Mom’s prenatal diet and the foods she provides to her children have a long term impact, affecting not only the child’s health, but the child’s behavior and even intelligence down the road. Poor diet and inadequate nutrition are factors of pregnancy complications such as preeclampsia or gestational diabetes, as well as postpartum challenges such as insufficient breast milk and behavioral issues in children. But with more mothers taking initiative with their own holistic health, we have the opportunity to turn the tide.
Dietary tips for optimal maternal and child health
Eat folic acid during pregnancy
...and make sure your young children do too, because this vitamin of the B complex is essential to neural development. A 2013 long-term study by NURTRIMENTHE found folic acid to reduce the likelihood of behavioral problems in early childhood.
How do you get it? Although it is found naturally in whole grains, green leafy vegetables, beans, bananas, broccoli, and milk the advice is to also take a daily folic acid supplement with 400 mcg pre-pregnancy and for the first three months of pregnancy.
Eat quality fats
...especially essential fats such as omega-3 fatty acids, because are the building blocks of the human brain.
How do you get it? Up your intake of flax seeds, walnuts, salmon, sardines and mackerel.
Make sure you’re getting enough iodine.
The mineral iodine was shown by the 2013 long-term study to have a positive effect on reading ability in children when measured at age nine.
How do you get it? Eat sustainably harvested sea foods and otherwise use iodized table salt. Try this delicious Red Chili Salmon recipe rich in both omega-3 and iodine.
Fill your diet with protein.
According to Dr. Brewer and his important work in the 1950’s and 60s, the cause of pre-eclampsia is an abnormal blood volume, caused by malnutrition and particular a deficit in protein. In his comprehensive pregnancy diet, he recommends that women eat 80-120 grams of protein every day to avoid this and other complications.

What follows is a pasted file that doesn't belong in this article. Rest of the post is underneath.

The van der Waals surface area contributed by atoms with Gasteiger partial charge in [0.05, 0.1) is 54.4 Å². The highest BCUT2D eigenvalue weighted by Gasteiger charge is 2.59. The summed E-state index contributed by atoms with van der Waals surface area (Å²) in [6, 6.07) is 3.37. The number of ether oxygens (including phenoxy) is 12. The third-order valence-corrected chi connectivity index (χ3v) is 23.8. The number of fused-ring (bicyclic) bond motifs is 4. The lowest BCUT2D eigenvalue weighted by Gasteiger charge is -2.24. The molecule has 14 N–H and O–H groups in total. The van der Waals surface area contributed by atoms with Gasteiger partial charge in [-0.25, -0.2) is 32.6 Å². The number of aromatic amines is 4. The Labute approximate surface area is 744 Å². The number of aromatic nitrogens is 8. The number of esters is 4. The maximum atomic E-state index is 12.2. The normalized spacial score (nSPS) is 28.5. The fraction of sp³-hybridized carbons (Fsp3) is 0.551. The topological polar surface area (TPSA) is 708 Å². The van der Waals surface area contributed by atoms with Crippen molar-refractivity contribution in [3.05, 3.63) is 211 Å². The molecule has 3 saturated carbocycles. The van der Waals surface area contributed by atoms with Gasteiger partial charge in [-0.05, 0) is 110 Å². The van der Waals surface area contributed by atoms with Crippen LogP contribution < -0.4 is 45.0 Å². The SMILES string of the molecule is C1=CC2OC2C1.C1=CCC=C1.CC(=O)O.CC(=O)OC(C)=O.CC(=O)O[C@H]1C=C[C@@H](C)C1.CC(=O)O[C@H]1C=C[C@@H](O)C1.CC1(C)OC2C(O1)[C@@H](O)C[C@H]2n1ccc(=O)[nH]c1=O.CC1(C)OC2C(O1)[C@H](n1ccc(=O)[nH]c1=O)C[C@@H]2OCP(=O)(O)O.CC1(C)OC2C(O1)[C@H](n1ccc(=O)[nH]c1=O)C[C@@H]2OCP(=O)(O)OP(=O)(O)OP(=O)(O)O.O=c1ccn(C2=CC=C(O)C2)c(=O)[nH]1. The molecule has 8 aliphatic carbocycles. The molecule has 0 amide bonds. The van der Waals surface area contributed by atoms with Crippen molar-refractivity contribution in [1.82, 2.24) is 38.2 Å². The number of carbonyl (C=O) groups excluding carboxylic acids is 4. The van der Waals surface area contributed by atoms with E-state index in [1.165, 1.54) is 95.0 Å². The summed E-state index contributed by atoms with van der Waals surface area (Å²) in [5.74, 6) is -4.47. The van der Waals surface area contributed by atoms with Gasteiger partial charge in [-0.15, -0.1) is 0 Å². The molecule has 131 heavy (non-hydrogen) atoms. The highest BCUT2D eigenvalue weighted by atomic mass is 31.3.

How do you get it? Every 1 – 2 hours throughout the day, eat a variety of high-quality eggs, meat, fish, tofu, beans, nuts or cheese. Learn more about the Brewer Diet.
Eat calcium-packed foods.
Calcium also lowers your risk of developing preeclampsia, and works to maintain solid bone density and prevent osteoporosis later in life.
How do you get it? Drink milk or calcium-fortified juice, and eat more almonds, sesame seeds, soy products, green leafy vegetables, seaweed, sardines, and broccoli. You can also take a daily calcium supplement.
Get your Vitamin C!
Vitamin C is linked to healthy birth weight and decreased risk of premature rupture of the membranes. It is essential for the production of collagen, which gives strength to your baby’s cartilage, muscles, blood vessels, and bones, but it can’t be stored, so make sure you consume enough daily.
How do you get it? Vitamin C is found in most fruits and veggies! You can also supplement Vitamin C in your diet with a tablet.
Eat a diet rich in Iron.
Since iron helps generate blood supply, it’s a nutrient you’ll need plenty of to ensure you are generating enough new blood for you and your baby.
How do you get it? Eat plenty of red meats, fish, and poultry as your body absorbs the most iron from these heme sources. If you are vegetarian however, then spinach, lentils, beans, whole grains and dried apricots are good sources of non-heme iron. The body needs vitamin C to aid the absorption of iron, so as always eat plenty of fresh fruit and veggies to accompany your iron food intake. In addition, consider taking an iron supplement.
Doesn’t seem like nutritional advice? Well, it is! Both pregnant women and children need Vitamin D for maintaining healthy teeth and bone structures, and one of the biggest sources of this essential vitamin is sunlight!
How? Take a few minutes out of your day every day to take a walk around the neighborhood or play with the kids in the park.
Food is medicine, and eating a balanced diet, especially during pregnancy, will serve moms and their families for years, even generations, to come. Although malnutrition is a pervasive health issue that affects millions today, it is not insurmountable.
Curious about what you should NOT eat? Check out the article Fact Or Fiction: What Foods To Ditch When You Have A Baby In Your Belly
Sierra Brashear, MA, is a Clinical Ayurvedic Practitioner and wellness educator with a focus on women's unique needs. She offers consultations and online courses in Ayurveda through her joint practice, Cultivate Balance. Rooted in the ancient wisdom of the Vedas, Sierra's Ayurvedic wellness coaching focuses on nutrition and lifestyle choices that align her clients with the rhythmic and elemental influences of the Earth. Sierra is also doula, founder of Vibrant Souls and co-founder of Moon Bath.